Sunday 10 September 2017

Guest Posting: The Federast Assault on the Last Night of the Proms

 Tim Collard was one of our men in Peking for many years before becoming HM Consul-General in Hamburg until his retirement. He is fluent in both German and Mandarin and now forms a part of the Oxford Union in exile which meets up every Wednesday evening in an Edinburgh swill shop to discuss matters of great weight and drink beer.

I have tried, quite sincerely, to keep my participation in Brexit debates civil and non-inflammatory. As regards yesterday's march, such demonstrations are every bit as legitimate as Labour Party rallies after our recent election defeat.

But I do regard the anti-Brexit manifestations at the Last Night of the Proms as fair game. Wave your frigging twelve-star flags somewhere else. (Why doesn't someone start a fashion for cutting out one of the stars as a symbol of Brexit? If I get my hands on an EU flag I certainly will.) 

And some of the crap they talk! From the BBC: "A spokesman for EU Flags Proms Team told The Telegraph: 'During the Age of Enlightenment, Mozart, Handel and Bach all lived and worked for part of their lives in London. Presumably, under the Brexit dark ages, they would not be welcome.'"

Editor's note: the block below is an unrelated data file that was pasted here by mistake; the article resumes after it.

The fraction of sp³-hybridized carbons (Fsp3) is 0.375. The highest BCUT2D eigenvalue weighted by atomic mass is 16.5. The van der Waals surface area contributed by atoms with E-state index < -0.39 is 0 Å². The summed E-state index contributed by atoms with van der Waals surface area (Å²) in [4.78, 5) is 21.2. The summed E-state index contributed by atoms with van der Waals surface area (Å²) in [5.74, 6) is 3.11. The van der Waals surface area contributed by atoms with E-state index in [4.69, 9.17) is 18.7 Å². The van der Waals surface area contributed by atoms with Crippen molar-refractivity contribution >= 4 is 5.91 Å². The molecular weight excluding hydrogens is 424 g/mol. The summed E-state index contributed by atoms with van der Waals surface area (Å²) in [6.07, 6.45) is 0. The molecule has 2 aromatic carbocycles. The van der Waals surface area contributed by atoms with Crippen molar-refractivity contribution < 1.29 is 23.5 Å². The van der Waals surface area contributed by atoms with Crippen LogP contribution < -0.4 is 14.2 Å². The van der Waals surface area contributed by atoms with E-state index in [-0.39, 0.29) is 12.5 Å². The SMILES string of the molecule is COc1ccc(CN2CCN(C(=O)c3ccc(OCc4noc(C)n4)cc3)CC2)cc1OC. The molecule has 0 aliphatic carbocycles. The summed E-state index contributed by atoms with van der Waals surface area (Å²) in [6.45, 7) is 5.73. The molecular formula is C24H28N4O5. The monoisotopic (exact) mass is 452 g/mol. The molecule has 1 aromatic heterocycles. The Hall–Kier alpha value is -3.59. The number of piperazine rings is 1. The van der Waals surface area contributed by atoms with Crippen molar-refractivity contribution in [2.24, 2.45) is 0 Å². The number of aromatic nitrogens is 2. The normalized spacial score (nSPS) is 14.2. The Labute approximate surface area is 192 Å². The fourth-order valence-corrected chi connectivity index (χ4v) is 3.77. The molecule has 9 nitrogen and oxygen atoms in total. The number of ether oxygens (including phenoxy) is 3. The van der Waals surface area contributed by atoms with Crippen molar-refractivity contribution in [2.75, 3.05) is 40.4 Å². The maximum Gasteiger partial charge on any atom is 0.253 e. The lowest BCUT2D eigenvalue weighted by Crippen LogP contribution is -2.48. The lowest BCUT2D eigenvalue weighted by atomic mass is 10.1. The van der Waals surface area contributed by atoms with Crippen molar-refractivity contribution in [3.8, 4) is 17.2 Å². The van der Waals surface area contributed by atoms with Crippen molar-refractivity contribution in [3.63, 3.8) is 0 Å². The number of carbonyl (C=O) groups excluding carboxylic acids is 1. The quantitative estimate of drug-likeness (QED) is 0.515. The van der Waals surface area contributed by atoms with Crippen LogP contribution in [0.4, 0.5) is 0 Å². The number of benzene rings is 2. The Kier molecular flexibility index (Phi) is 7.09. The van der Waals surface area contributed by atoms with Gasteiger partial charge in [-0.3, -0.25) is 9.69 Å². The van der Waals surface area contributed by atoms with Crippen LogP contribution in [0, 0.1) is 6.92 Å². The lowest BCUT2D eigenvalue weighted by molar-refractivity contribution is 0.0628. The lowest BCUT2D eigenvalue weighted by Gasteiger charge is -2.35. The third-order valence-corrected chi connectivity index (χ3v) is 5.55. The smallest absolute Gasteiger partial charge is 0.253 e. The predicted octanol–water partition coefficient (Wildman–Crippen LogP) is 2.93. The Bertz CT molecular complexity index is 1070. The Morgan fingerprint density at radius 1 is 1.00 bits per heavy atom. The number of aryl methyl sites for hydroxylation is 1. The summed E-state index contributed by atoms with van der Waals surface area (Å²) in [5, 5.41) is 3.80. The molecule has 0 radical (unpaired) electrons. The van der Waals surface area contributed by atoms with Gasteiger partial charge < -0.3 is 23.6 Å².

Strangely enough, the Treaty of Rome was not in force during the eighteenth century. And that Enlightenment century began with the War of the Spanish Succession, proceeded via the Wars of Jenkins' Ear and the Austrian Succession to the Seven Years' War, throughout much of which, especially the last, Britain sat back rubbing its hands while grabbing colonies left, right and centre. The century ended with the French Revolutionary Wars and the emergence of Napoleon. Meanwhile, Bach, Handel and Mozart were able to sit happily in London doing their thang with no interference from either British immigration or Greater Luxembourg. Sure, they tended not to provoke the natives by whingeing about the right of free movement - they just exercised it.